Nikkei average dipped 0.3 percent to 20,610.18 while the broader Topix fell 0.4 percent to 1,667.65, though it is still up 0.5 percent so far this week.
Japan’s Nikkei share average edged down on Friday as investors took profits from recent high flyers such as drugmakers, railways and retailers ahead of U.S. jobs data due later in the day.
While Japanese companies’ earning results for April-June have been generally solid, concerns over a slowing growth in China and possible fallout from a likely U.S. rate hike kept investors cautious.
The Nikkei average dipped 0.3 percent to 20,610.18 while the broader Topix fell 0.4 percent to 1,667.65, though it is still up 0.5 percent so far this week.
Leading the losses were shares oriented primarily at domestic demand, which had been outperforming for weeks as investors shunned exporters and other shares seen as more susceptible to a possible global slowdown.
Retailer Seven & I fell 1.4 percent, the biggest decliner among the core 30 of the largest companies.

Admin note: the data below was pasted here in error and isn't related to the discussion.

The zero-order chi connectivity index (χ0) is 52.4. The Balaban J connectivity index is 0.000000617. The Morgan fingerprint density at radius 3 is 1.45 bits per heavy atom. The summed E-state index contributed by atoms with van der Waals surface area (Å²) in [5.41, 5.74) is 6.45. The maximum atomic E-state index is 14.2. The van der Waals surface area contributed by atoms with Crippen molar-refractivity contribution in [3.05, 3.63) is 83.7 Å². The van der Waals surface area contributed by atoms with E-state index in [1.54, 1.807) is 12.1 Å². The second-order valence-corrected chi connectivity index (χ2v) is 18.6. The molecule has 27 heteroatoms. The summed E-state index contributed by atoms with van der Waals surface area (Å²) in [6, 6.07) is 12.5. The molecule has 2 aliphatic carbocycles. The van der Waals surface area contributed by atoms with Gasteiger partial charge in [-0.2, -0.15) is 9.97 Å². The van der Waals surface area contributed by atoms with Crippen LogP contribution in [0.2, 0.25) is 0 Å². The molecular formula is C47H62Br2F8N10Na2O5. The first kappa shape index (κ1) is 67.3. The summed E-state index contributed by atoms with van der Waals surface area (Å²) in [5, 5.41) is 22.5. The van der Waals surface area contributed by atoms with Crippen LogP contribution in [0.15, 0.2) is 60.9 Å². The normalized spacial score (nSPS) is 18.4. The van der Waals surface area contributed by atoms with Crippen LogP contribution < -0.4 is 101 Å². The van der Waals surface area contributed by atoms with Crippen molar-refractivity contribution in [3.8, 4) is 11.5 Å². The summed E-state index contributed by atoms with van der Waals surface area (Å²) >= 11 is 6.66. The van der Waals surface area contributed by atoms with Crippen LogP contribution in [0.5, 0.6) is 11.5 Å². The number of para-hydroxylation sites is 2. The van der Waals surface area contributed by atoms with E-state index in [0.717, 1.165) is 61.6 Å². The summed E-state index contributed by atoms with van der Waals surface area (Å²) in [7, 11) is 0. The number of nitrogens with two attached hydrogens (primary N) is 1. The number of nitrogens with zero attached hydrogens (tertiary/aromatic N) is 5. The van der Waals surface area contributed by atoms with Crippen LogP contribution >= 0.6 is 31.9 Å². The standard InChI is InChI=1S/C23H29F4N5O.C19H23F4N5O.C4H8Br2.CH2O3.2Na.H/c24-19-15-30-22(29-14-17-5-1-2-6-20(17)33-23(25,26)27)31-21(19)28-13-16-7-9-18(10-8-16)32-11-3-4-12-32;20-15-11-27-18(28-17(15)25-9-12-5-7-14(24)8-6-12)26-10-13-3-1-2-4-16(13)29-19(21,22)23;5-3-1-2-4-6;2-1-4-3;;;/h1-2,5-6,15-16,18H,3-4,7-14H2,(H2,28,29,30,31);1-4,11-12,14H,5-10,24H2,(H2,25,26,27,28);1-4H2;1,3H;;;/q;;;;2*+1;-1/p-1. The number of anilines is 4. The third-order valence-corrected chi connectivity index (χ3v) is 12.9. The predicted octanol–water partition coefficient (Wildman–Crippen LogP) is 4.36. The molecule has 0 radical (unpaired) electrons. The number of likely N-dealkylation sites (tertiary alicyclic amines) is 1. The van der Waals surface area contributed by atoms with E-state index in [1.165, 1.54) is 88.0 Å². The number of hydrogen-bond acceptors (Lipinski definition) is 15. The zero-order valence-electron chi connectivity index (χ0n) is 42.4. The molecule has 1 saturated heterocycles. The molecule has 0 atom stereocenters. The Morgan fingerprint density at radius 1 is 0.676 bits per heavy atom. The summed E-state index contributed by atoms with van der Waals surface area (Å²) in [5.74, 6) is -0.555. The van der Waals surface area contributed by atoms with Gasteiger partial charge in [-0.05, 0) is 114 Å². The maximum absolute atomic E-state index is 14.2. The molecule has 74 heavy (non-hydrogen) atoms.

The Tokyo Stock Exchange’s retailers subindex also fell 1.3 percent. The subindex has risen 37 percent so far this year, one of the best performer in the Tokyo market.
Drugmakers, which have also risen more than 35 percent so far this year, lost 1.5 percent. The land transport subindex, which includes railway companies and truck companies, fell 1.9 percent.
“This time the U.S. payroll data will be a big event to see whether the Fed will raise rates in September,” said Masahiro Ayukai, senior investment strategist at Mitsubishi UFJ Morgan Stanley Securities.
“So it is natural some market players are closing their positions ahead of data,” he added.
Disappointment over earning results hit some other shares.
Rakuten fell 8.6 percent after its quarterly earnings fell short of strong market expectations.
Ricoh and Konica Minolta, both manufacturer of printers and other products, fell sharply following fall in net profits in the quarter to June. Ricoh fell 6.1 percent and Konica Minolta 8.4 percent.
Sumco, manufacturer of silicon wafer products, also failed to keep initial losses after its announcement of profit growth due to strong demand for products for smart phone and dividend hikes. It fell 4.5 percent, erasing earlier gains of 7.9 percent.
There are growing worries that sales of smart phones may be slowing globally, hitting many Japanese suppliers of components to companies such as Apple and Samsung Electronics .
On the other hand, Softbank rose 4.5 percent after it announced a share buyback plan and fairly upbeat earnings.